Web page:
London Labour and the London Poor, volume 3

Mayhew, Henry
1851

The German Street Bands.

The German Street Bands.

NEXT come the German Bands. I had the following statement from a young flaxenhaired and fresh-coloured German, who spoke English very fairly:—

I am German, and have been six year in zis country. I was nearly fourteen when I come. I come from Oberfeld, eighteen miles from Hanover. I come because I would like to see how it was here. I heard zat London was a goot place for foreign music. London is as goot a place as I expect to find him. There was other six come over with me, boys and men. We come to Hull, and play in ze country about half a year; we do middling. And zen we come to London. I didn"t make money at first when I come, I had much to learn; but ze band, oh! it did well. We was seven. I play ze clarionet, and so did two others; two play French horns, one ze trambone, and one ze saxhorn. Sometime we make 7s. or 8s. a-piece in a-day now, but the business is not so goot. I reckon 6s. a-day is goot now. We never play at fairs, nor for caravans. We play at private parties or public ball-rooms, and are paid so much a dance— sixpence a dance for ze seven of us. If zare is many dances, it is goot; if not, it is bad. We play sheaper zan ze English, and we don"t spent so much. Ze English players insult us, but we don"t care about that. Zey abuse us for playing sheap. I don"t know what zair terms for dances are. I have saved money in zis country, but very little of it. I want to save enough to take me back to Hanover. We all live togeder, ze seven of us. We have three rooms to sleep in, and one to eat in. We are all single men, but one; and his wife, a German woman, lives wis us, and cooks for us. She and her husband have a bedroom to themselves. Anysing does for us to eat. We all join in housekeeping and lodging, and pay alike. Our lodging costs 2s. a-week each, our board costs us about 15s. a-week each; sometime rather less. But zat include beer; and ze London beer is very goot, and sometime we drink a goot deal of it. We drink very little gin, but we live very well, and have goot meals every day. We play in ze streets, and I zink most places are alike to us. Ladies and gentlemen are our best friends; ze working people give us very little. We play opera tunes chiefly. We don"t associate with any Englishmen. Zare are three public-houses kept by Germans, where we Germans meet. Sugar-bakers and other trades are of ze number. There are now five German brass-bands, with thirty-seven performers in zem, reckon- ing our own, in London. Our band lives near Whitechapel. I sink zare is one or two more German bands in ze country. I sink my countrymen, some of them, save money; but I have not saved much yet.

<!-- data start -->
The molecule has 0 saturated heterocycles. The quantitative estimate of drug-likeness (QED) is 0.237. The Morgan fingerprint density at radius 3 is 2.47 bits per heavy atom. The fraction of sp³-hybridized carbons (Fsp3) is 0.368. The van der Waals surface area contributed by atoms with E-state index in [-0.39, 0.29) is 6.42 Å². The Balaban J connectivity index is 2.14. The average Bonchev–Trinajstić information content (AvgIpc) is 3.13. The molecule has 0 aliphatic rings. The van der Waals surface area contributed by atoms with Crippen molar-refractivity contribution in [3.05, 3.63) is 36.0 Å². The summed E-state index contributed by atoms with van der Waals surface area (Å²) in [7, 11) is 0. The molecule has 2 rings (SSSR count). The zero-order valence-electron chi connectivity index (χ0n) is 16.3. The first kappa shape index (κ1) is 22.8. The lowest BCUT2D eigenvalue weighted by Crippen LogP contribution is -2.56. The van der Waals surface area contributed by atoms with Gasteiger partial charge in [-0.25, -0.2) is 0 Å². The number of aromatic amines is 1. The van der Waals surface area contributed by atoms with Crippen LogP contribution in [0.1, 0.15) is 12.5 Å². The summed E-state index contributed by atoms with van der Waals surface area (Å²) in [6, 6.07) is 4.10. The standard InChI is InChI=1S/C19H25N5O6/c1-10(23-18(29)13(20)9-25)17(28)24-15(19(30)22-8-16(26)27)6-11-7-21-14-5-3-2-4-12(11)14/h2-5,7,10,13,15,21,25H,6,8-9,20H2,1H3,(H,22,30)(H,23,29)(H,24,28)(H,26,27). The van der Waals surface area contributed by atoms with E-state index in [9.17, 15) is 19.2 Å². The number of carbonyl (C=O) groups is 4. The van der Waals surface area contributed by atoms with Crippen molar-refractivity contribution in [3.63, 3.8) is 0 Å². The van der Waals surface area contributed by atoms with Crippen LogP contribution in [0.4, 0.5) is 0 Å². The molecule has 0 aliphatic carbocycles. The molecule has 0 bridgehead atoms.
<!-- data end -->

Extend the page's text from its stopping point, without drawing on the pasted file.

NEXT come the German Bands. I had the following statement from a young flaxenhaired and fresh-coloured German, who spoke English very fairly:—